The IAAF mourns the death of the famed distance runner Ron Clarke, who has died at the age of 78.
Clarke died in a Gold Coast hospital after a short illness on Wednesday morning. He was 78.
Among his lifetime achievements, he was a successful businessman, an environmental crusader, the mayor of the Gold Coast for eight years, a philanthropist and a devoted family man.
But it is as a runner that Clarke is best known. He was an athlete who literally changed his event.
Clarke showed in the 1960s that distance runners could race hard, race often, race anyone and everyone, but mostly that you could run a lot faster than had previously been thought possible.
His assault on performance barriers was stunning: in his halcyon days Clarke took almost 40 seconds off the world record for 10,000m between December 1963 and July 1965 – 36 seconds in one race – and 18 seconds off the world record for 5000m between January 1965 and July 1966.
Clarke came to record-breaking early, setting world junior records during the build-up to the Melbourne Olympic Games in 1956.
In a memorable race in January of that year, in which John Landy ran the first sub-four minute mile on Australian soil, Clarke set a world junior mile record.
He was subsequently hailed as a potential champion but his Melbourne Olympic chances were dashed by his compulsory national service falling due that year.
The consolation prize was that he was chosen to carry the Olympic torch on its final leg around the Melbourne Cricket Ground and to light the Olympic flame.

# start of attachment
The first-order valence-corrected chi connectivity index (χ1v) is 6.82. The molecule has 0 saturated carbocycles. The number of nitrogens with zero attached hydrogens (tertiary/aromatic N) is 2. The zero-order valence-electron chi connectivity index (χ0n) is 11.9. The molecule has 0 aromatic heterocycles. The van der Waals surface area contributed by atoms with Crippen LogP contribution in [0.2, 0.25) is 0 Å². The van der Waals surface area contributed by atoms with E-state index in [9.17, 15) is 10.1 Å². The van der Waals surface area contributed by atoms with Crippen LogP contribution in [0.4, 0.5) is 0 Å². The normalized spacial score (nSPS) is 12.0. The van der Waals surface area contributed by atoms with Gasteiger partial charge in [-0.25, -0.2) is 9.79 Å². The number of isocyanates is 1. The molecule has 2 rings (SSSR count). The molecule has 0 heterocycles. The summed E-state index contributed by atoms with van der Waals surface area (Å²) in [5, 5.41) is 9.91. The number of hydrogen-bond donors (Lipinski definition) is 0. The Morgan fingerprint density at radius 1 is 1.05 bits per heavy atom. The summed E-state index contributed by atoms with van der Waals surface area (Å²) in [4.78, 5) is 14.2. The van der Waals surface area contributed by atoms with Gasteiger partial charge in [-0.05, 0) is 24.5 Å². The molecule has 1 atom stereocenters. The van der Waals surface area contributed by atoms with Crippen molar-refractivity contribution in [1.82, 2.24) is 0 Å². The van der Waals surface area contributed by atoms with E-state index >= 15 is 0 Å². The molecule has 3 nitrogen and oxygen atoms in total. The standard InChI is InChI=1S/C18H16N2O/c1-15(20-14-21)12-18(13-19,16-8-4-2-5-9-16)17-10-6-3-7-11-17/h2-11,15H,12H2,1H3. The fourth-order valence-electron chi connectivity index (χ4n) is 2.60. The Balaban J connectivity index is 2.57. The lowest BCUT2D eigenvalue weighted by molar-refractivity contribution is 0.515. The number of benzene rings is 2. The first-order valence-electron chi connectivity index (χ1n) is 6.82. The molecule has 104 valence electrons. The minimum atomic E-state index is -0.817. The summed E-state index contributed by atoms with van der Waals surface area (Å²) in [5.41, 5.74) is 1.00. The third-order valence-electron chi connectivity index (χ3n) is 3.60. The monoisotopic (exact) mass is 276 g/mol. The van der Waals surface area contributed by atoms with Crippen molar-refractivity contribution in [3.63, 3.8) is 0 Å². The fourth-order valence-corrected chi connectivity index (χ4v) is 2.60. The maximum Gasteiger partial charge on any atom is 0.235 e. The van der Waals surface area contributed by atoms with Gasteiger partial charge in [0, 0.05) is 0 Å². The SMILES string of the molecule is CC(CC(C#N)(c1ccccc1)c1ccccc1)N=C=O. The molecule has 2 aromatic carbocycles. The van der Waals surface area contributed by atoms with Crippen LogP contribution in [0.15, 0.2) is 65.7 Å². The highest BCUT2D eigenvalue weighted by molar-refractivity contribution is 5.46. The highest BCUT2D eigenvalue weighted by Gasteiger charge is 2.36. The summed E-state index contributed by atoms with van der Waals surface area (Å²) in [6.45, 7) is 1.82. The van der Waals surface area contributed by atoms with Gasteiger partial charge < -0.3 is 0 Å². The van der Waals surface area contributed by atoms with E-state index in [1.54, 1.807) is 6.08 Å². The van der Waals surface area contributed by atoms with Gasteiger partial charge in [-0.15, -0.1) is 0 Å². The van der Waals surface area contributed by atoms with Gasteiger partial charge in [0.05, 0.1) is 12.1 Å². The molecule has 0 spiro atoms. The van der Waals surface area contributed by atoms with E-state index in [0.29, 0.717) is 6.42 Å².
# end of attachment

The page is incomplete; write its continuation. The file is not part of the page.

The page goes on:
After 1956, Clarke’s running stagnated and he then put his sporting career on hold while he acquired his accountancy qualifications and established himself in working life; marrying Helen and starting a lifelong partnership which endured better even than his record-breaking running abilities.
17 world records
Returning to the sport in 1961, Clarke quickly re-established himself.
His first of 17 official world records was set at 10,000m (and six miles en route) in the 1963 Emil Zatopek 10,000m in Sydney. Clarke often joked there were so few people there that he knew most of the crowd.
A sequence of prolific records but also championship failure followed. Clarke won an Olympic bronze medal over 10,000m in Tokyo in 1964 and silver medals at three miles at the Perth Commonwealth Games in 1962, at three and six miles in Jamaica in 1966, and at 10,000m in Edinburgh in 1970.
Frank Shorter, the US athlete who won the 1972 Olympic marathon and was second in 1976, spoke once of the impact Clarke had on him.
“Ron Clarke was my idol. I grew up seeing Ron Clarke in the dark blue singlet with the V on it – to me that was the symbol of running.”
As for Zatopek, he gave Clarke one of his gold medals. Slipping it into the Australian’s hand as he was about to board a flight out of Prague in 1968, Zatopek said simply: “You deserve this.”
If that is what Emil Zatopek thought, who is anyone else to quibble?
Many tributes have already been made to Clarke.
“He was a great star in the sport of athletics and a wonderfully kind and generous man,” said his compatriot and early rival John Landy. “I extend my deep condolences to his family and friends.
“He held every world record from the two miles to the one hour run and no athlete in history has ever matched this feat. Ron Clarke, by his running feats, inspired Australian distance runners and, in a world sense, demonstrated the potential athletics achievements possible,” added Landy.
“Today is a very sad day for athletics in Australia, with news of the passing of legendary runner Ron Clarke after a battle with illness,” said Athletics Australia president David Grace.
“Ron will forever be a legend of our sport and we are grateful for his extensive contribution to the sport of athletics, as well as to public service during a life that should be celebrated.”
Clarke is survived by his wife, Helen, and sons Marcus and Nicolas. A daughter, Monique, pre-deceased him.
The IAAF wishes to pass on its deepest condolences to his family and friends.
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